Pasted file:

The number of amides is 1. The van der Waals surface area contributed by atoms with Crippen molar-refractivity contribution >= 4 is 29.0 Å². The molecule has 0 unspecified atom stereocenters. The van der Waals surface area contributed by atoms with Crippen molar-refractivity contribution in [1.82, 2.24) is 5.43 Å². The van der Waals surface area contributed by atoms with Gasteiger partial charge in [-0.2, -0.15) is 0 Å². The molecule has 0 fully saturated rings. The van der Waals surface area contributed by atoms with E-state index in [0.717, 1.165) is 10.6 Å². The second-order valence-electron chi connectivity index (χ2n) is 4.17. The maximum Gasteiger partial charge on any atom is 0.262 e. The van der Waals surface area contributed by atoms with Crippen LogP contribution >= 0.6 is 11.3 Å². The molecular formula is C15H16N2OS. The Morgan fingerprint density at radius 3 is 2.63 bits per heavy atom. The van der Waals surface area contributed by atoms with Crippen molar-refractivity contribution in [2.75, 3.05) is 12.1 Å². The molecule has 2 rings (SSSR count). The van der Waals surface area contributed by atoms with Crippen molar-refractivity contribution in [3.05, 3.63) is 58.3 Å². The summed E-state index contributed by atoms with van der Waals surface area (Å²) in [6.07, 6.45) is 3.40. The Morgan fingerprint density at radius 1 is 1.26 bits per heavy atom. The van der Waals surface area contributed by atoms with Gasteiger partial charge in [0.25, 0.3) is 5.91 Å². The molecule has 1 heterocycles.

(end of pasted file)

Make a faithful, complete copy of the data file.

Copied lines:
The number of amides is 1. The van der Waals surface area contributed by atoms with Crippen molar-refractivity contribution >= 4 is 29.0 Å². The molecule has 0 unspecified atom stereocenters. The van der Waals surface area contributed by atoms with Crippen molar-refractivity contribution in [1.82, 2.24) is 5.43 Å². The van der Waals surface area contributed by atoms with Gasteiger partial charge in [-0.2, -0.15) is 0 Å². The molecule has 0 fully saturated rings. The van der Waals surface area contributed by atoms with E-state index in [0.717, 1.165) is 10.6 Å². The second-order valence-electron chi connectivity index (χ2n) is 4.17. The maximum Gasteiger partial charge on any atom is 0.262 e. The van der Waals surface area contributed by atoms with Crippen LogP contribution >= 0.6 is 11.3 Å². The molecular formula is C15H16N2OS. The Morgan fingerprint density at radius 3 is 2.63 bits per heavy atom. The van der Waals surface area contributed by atoms with Crippen molar-refractivity contribution in [2.75, 3.05) is 12.1 Å². The molecule has 2 rings (SSSR count). The van der Waals surface area contributed by atoms with Crippen molar-refractivity contribution in [3.05, 3.63) is 58.3 Å². The summed E-state index contributed by atoms with van der Waals surface area (Å²) in [6.07, 6.45) is 3.40. The Morgan fingerprint density at radius 1 is 1.26 bits per heavy atom. The van der Waals surface area contributed by atoms with Gasteiger partial charge in [0.25, 0.3) is 5.91 Å². The molecule has 1 heterocycles.